• Organize training sessions over internal lunches. Get your firm’s trusts and estates people to make a presentation about what your clients should know about estate planning—arming everyone with ways to help their clients informally. Follow up next month with something from the trial lawyers about how to assess a contingency fee case when choosing whether to take it on. The next month, a patent lawyer talks about the growing value of ideas in mergers and acquisitions. You get the picture. Educate each other and, in the process, you’ll grow to respect and admire each other. Who knows, maybe you’ll even want to introduce a client to each other.
  • Invite a colleague to join you for lunch with one of your important clients. Ask the right questions. Guide the conversation in the right way and your client will be moved to tell your partner how great you are and what you did for her lately. And, oh yes, you’ll be modeling the confidence you hope he’ll have to introduce you to one of his important clients.
  • Make him look like a hero. Let’s say there’s new law in your area of focus that you anticipate will affect a partner’s client. Put something simple in writing, like a cheat sheet, to help him speak knowledgeably about it to the client. Or maybe it’s a simple fact sheet that he can hand to the client. Both come with the expectation that “for more information” you will be brought in.

There’s more—so much more—you can do to help your colleagues help you. Goodness knows, they can’t do it without you.

Merrilyn Astin Tarlton is Partner/Catalyst with Attorney at Work. She has been helping lawyers and law firms think differently about the business of practicing law since 1984. She was a founding member and past President of the Legal Marketing Association, past President of the College of Law Practice Management and an LMA Hall of Fame inductee. She blogs about innovation at www.astintarlton.com.

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3 Responses to “Why Won’t My Partner Cross-Sell Me?”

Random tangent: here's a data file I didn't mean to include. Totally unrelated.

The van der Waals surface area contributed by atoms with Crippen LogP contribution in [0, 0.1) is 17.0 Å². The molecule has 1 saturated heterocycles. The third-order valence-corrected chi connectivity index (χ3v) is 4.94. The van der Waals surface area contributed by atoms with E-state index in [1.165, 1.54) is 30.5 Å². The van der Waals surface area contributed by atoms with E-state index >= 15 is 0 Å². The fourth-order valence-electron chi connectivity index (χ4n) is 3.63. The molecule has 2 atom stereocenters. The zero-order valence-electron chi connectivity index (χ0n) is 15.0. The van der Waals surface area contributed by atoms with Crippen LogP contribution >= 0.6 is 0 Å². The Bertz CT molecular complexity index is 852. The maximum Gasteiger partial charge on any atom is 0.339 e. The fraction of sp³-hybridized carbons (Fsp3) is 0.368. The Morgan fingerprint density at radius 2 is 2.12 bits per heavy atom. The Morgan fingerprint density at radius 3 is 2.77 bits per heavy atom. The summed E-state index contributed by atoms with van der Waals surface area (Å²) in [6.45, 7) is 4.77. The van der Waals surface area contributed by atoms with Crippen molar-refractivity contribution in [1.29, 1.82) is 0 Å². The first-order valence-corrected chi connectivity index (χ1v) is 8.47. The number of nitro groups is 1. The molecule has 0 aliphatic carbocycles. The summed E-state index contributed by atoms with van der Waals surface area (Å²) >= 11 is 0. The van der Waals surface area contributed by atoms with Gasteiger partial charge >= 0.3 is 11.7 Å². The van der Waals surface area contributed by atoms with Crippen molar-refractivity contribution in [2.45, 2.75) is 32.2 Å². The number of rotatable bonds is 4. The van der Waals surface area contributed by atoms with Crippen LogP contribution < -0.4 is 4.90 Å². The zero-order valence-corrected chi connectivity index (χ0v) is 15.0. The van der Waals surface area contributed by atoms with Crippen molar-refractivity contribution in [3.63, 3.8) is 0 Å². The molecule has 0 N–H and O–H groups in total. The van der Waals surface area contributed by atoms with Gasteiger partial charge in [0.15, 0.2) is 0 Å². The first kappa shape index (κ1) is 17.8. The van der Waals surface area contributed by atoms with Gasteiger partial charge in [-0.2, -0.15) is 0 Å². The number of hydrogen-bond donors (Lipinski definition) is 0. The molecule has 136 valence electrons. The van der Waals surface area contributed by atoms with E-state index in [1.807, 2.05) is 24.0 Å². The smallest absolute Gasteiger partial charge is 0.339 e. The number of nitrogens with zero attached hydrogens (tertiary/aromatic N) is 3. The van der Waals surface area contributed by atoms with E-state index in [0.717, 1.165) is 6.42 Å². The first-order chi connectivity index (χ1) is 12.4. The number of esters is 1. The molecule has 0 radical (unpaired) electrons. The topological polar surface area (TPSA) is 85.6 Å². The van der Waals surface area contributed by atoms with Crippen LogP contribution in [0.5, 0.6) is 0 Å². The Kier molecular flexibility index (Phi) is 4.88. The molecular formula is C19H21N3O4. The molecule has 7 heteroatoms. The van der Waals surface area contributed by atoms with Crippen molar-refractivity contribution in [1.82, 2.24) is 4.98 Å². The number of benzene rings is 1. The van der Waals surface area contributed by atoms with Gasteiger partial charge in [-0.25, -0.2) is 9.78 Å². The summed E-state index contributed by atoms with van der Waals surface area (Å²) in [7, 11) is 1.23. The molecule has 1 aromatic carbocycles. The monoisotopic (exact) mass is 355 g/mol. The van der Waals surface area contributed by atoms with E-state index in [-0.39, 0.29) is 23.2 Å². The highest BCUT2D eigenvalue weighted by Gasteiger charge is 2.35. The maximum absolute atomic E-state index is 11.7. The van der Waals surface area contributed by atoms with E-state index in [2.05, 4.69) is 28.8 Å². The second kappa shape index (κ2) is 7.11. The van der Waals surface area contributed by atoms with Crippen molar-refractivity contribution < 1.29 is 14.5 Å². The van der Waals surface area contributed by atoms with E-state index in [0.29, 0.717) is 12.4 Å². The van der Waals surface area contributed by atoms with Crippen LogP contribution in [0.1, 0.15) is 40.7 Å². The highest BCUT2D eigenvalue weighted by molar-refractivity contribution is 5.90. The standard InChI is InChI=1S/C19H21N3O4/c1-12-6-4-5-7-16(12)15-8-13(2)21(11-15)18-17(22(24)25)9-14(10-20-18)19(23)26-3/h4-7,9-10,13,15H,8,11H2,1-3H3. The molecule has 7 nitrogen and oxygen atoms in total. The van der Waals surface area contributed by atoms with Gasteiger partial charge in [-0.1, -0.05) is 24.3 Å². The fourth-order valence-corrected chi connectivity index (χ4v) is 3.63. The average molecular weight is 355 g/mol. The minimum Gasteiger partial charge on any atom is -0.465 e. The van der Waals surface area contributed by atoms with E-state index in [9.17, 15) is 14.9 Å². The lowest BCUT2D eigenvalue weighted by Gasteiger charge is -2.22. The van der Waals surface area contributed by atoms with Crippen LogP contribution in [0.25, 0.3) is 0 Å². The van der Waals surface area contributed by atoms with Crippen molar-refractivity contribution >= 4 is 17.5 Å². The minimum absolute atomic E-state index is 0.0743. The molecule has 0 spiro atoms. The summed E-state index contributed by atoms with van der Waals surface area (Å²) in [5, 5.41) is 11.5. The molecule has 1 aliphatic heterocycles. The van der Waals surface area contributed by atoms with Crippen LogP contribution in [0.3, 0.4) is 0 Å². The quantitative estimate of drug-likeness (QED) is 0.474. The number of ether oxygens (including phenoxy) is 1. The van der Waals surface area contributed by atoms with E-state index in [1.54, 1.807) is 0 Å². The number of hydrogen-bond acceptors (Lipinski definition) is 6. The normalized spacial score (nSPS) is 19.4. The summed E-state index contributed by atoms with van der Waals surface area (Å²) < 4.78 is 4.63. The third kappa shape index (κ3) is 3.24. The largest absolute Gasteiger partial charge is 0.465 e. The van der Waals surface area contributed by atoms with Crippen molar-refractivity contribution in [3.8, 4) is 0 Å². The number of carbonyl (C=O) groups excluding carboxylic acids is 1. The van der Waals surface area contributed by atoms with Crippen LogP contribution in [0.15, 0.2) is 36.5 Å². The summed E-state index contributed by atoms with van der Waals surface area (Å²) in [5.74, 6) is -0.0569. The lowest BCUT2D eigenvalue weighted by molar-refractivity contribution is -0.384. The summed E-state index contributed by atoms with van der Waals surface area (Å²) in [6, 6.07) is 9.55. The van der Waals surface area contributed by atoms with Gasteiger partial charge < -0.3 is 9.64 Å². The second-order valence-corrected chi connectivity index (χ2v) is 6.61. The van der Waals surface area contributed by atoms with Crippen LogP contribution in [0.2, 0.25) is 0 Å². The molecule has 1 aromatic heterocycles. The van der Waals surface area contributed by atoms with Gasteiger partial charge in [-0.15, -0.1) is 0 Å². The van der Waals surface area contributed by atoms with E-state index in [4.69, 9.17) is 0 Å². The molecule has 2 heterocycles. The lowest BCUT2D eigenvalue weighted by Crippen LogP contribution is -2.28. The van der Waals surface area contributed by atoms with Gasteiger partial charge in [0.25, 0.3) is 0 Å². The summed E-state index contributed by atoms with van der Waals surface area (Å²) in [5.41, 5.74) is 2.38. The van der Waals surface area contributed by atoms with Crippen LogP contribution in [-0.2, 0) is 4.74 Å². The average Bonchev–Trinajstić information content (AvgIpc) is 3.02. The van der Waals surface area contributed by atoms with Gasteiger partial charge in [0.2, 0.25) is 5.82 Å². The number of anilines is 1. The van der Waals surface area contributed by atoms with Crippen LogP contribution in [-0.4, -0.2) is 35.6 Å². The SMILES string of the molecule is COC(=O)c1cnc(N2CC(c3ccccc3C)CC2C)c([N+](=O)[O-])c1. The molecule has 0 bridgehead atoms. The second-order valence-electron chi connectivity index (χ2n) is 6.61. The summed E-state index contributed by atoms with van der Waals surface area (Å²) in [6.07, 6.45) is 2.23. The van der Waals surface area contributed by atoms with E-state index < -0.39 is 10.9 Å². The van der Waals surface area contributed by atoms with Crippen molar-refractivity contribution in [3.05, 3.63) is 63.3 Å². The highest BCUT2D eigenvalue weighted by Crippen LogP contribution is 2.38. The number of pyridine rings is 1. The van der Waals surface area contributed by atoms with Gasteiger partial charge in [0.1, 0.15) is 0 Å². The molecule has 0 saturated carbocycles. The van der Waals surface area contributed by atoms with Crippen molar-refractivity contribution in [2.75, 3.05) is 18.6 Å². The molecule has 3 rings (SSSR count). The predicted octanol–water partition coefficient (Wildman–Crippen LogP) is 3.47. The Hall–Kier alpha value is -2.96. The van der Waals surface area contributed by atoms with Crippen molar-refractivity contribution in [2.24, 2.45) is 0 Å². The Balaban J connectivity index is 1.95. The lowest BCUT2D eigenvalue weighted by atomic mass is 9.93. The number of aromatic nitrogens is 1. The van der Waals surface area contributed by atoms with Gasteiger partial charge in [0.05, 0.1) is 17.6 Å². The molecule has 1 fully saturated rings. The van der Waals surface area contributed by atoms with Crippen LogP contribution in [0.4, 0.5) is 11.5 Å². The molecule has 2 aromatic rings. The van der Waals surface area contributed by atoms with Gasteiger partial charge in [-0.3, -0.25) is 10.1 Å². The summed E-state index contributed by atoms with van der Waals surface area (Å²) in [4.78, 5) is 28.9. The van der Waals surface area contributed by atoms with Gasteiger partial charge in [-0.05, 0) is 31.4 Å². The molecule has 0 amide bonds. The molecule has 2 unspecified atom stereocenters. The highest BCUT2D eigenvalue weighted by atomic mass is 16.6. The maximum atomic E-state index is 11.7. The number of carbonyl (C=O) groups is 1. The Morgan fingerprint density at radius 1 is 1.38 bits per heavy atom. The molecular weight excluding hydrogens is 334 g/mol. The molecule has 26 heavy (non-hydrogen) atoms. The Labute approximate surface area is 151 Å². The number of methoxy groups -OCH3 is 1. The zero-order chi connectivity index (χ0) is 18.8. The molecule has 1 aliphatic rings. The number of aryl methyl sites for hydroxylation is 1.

1. Scott Kaufman
    4 June 2012 at 9:12 am #

    Merrilyn…your article about cross-selling is hard-hitting, but spot-on! Blaming a partner that is not cross-selling our services seems akin to P&G blaming its customers for not buying their soap. To a large extent, all of us are dialed into radio station WIIFM – what’s in it for me. (And this can be healthy self-interest without degenerating into selfishness.) The solution is to CREATE a better product or service, and/or COMMUNICATE better about the same. But, as Ian Percy said, we judge others by their behavior…while we tend to judge ourselves by our intentions.

  2. Jackl
    8 June 2012 at 8:46 am #

    Used to ask myself this question when I was in a law firm and the other partners were not only not cross-selling, they were trying to poach and silo each others clients and new business o claim “origination” (and profits) in an “you eat what you kill” environment. I’d argue many if not most law firms operate on this model, when they went from lockstep flat compensation partnership models to finance/CEO superstar models (Dewey, LeBoeuf, for example, starting at the top):

    Here are some answers to this question, but you may not want to hear them:

    http://www.law21.ca/2011/05/03/why-do-law-firms-exist/

    And the articles Jordan Furlong cites there:

    http://www.adamsmithesq.com/2011/05/whos_signing_your_paycheck/

    http://abovethelaw.com/2011/04/inside-straight-hiring-law-firms-or-lawyers/